Thursday 19 September 2019

The benefits of a good environment for health and wellbeing

Better knowledge of the links between environmental quality and human health and wellbeing is now recognised as a key part to the development of good environmental and public health policy.

Environmental and health professionals need to work closely together to research these links and share knowledge. Over the past number of years the EPA and HSE have worked on bringing together environmental and healthcare professionals to foster collaboration to realise the benefits of a good environment for health and wellbeing.

The EPA and HSE now jointly host an annual Environment & Health Conference entitled Our Environment, Our Health, Our Wellbeing. The conference aims to promote a greater awareness of the impact of environmental quality on human health as well as awareness of the health benefits to be derived from interacting with nature. The most recent conference in November 2017 aimed to promote the sharing of practice and innovation in engaging citizens in environment, health and wellbeing programmes. The proceedings of the conference are made available through the EPA website. They provide a real insight into what’s happening in this area.

Research is under way to understand how engaging with communities helps us to understand how people in Ireland value and connect with nature for their health and wellbeing and to better understand the barriers and enablers to engaging with the outdoors. Dr. Easkey Britton, Marine Scientist and Social Activist, based in NUIG is currently working on a health project focused on nature-based solutions to health and wellbeing, funded by the EPA and HSE. The Nature and Environment to Attain and Restore (NEAR) Health Project researches how outdoor environments, blue and green space, and human health are linked and the restorative benefits of nature. It questions what blocks us as well as what motivates us to engage with nature. Findings so far highlight that we do value nature for our health and wellbeing and yet how we perceive, understand and value nature, health and wellbeing and the link between them, are very diverse. Our needs vary in terms of access and what we want to do outdoors. Preliminary findings from the evaluation of the wellbeing impacts of beach-cleans in Ireland suggest that the activity has an effect on perceived mood, for example decreased anxiety and disconnect, an increase in feeling refreshed and revitalised, and a sense of connectedness, especially social / community connection. These are some great reasons to get involved with your local beach clean group, or to start one in your locality.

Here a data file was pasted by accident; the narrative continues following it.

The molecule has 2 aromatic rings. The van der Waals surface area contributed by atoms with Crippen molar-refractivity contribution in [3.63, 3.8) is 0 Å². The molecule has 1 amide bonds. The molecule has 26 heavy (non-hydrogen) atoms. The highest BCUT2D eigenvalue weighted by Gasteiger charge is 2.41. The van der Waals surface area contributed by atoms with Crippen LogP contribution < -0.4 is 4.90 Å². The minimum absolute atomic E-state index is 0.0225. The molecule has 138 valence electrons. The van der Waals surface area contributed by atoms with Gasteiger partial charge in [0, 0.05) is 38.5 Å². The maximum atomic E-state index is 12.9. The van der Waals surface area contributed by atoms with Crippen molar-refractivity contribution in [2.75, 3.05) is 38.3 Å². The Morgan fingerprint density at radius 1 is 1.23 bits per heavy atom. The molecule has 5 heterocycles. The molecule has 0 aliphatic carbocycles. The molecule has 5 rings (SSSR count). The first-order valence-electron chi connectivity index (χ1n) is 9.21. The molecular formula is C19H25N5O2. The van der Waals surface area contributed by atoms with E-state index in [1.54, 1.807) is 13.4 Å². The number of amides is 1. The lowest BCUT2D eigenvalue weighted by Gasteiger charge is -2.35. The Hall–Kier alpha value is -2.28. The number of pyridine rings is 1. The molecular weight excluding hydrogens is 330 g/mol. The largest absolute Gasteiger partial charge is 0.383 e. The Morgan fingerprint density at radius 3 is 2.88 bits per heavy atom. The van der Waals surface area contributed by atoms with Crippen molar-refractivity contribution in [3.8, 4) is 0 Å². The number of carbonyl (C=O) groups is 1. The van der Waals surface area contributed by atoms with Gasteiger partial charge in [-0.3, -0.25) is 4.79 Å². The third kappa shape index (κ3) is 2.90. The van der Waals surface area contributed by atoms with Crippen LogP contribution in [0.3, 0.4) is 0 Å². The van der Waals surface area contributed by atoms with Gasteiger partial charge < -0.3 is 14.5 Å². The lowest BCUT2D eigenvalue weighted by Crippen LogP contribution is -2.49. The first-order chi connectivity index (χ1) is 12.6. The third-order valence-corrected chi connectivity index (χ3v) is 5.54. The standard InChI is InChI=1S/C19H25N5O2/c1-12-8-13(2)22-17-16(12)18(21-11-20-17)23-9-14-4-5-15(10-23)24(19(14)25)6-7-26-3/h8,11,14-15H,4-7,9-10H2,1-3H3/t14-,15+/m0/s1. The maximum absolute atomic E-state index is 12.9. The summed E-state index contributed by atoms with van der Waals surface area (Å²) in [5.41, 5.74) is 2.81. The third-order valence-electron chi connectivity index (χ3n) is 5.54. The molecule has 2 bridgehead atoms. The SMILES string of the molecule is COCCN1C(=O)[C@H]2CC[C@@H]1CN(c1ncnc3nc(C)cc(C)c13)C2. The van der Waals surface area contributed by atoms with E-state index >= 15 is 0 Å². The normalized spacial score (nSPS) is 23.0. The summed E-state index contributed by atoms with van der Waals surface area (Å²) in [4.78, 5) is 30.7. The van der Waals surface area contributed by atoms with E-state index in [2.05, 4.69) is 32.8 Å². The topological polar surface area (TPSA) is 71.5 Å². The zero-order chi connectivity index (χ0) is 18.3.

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There is much we do not yet understand in this emerging field and people-environment interactions are incredibly complex. For example, is it the coastal environment or the activity that influences wellbeing? What is clear is that how we relate with each other and our environment matters to us all.

Connecting and involving local communities is a key part of the work carried out by The Wheel, the national association of charities, community and voluntary organisations in Ireland. Citing the outcome of an 18-month action-research study published in the Citizens Rising Report, Deirdre Garvey, CEO of The Wheel, outlined five “grand challenges” we face in Ireland if we are to maximise participation by people in democratic decision-making and in community life: increase participation in public decision-making; develop and nurture active citizenship; build trust and respect between institutions, statutory bodies and citizens; understand “citizenship” as being global; and resource and empower citizens to enable them to participate.